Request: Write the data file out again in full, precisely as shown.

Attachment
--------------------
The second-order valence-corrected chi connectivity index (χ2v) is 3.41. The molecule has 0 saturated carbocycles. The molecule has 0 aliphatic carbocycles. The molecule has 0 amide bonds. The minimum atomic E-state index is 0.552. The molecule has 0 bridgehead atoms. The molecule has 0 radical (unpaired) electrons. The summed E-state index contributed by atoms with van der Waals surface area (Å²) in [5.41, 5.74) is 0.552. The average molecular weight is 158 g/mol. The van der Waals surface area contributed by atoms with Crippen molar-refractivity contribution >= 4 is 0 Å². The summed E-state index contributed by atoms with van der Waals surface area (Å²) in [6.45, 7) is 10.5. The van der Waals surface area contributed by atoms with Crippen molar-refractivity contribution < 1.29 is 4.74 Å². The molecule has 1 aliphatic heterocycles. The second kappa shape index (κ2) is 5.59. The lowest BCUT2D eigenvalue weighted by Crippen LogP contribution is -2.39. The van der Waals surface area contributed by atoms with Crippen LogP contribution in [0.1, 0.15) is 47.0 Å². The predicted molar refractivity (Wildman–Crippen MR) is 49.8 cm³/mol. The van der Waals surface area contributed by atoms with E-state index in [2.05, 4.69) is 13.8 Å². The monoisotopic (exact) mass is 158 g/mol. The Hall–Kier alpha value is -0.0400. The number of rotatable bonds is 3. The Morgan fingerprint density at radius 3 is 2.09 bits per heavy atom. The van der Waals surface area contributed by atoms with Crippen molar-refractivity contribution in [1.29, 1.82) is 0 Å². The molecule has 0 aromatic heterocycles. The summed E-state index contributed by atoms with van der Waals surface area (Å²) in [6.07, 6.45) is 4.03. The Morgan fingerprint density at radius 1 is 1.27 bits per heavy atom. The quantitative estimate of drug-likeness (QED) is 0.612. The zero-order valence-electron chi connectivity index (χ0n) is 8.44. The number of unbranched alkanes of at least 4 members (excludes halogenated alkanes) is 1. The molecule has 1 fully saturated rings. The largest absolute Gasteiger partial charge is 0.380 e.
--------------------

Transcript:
The second-order valence-corrected chi connectivity index (χ2v) is 3.41. The molecule has 0 saturated carbocycles. The molecule has 0 aliphatic carbocycles. The molecule has 0 amide bonds. The minimum atomic E-state index is 0.552. The molecule has 0 bridgehead atoms. The molecule has 0 radical (unpaired) electrons. The summed E-state index contributed by atoms with van der Waals surface area (Å²) in [5.41, 5.74) is 0.552. The average molecular weight is 158 g/mol. The van der Waals surface area contributed by atoms with Crippen molar-refractivity contribution >= 4 is 0 Å². The summed E-state index contributed by atoms with van der Waals surface area (Å²) in [6.45, 7) is 10.5. The van der Waals surface area contributed by atoms with Crippen molar-refractivity contribution < 1.29 is 4.74 Å². The molecule has 1 aliphatic heterocycles. The second kappa shape index (κ2) is 5.59. The lowest BCUT2D eigenvalue weighted by Crippen LogP contribution is -2.39. The van der Waals surface area contributed by atoms with Crippen LogP contribution in [0.1, 0.15) is 47.0 Å². The predicted molar refractivity (Wildman–Crippen MR) is 49.8 cm³/mol. The van der Waals surface area contributed by atoms with E-state index in [2.05, 4.69) is 13.8 Å². The monoisotopic (exact) mass is 158 g/mol. The Hall–Kier alpha value is -0.0400. The number of rotatable bonds is 3. The Morgan fingerprint density at radius 3 is 2.09 bits per heavy atom. The van der Waals surface area contributed by atoms with Crippen molar-refractivity contribution in [1.29, 1.82) is 0 Å². The molecule has 0 aromatic heterocycles. The summed E-state index contributed by atoms with van der Waals surface area (Å²) in [6.07, 6.45) is 4.03. The Morgan fingerprint density at radius 1 is 1.27 bits per heavy atom. The quantitative estimate of drug-likeness (QED) is 0.612. The zero-order valence-electron chi connectivity index (χ0n) is 8.44. The number of unbranched alkanes of at least 4 members (excludes halogenated alkanes) is 1. The molecule has 1 fully saturated rings. The largest absolute Gasteiger partial charge is 0.380 e.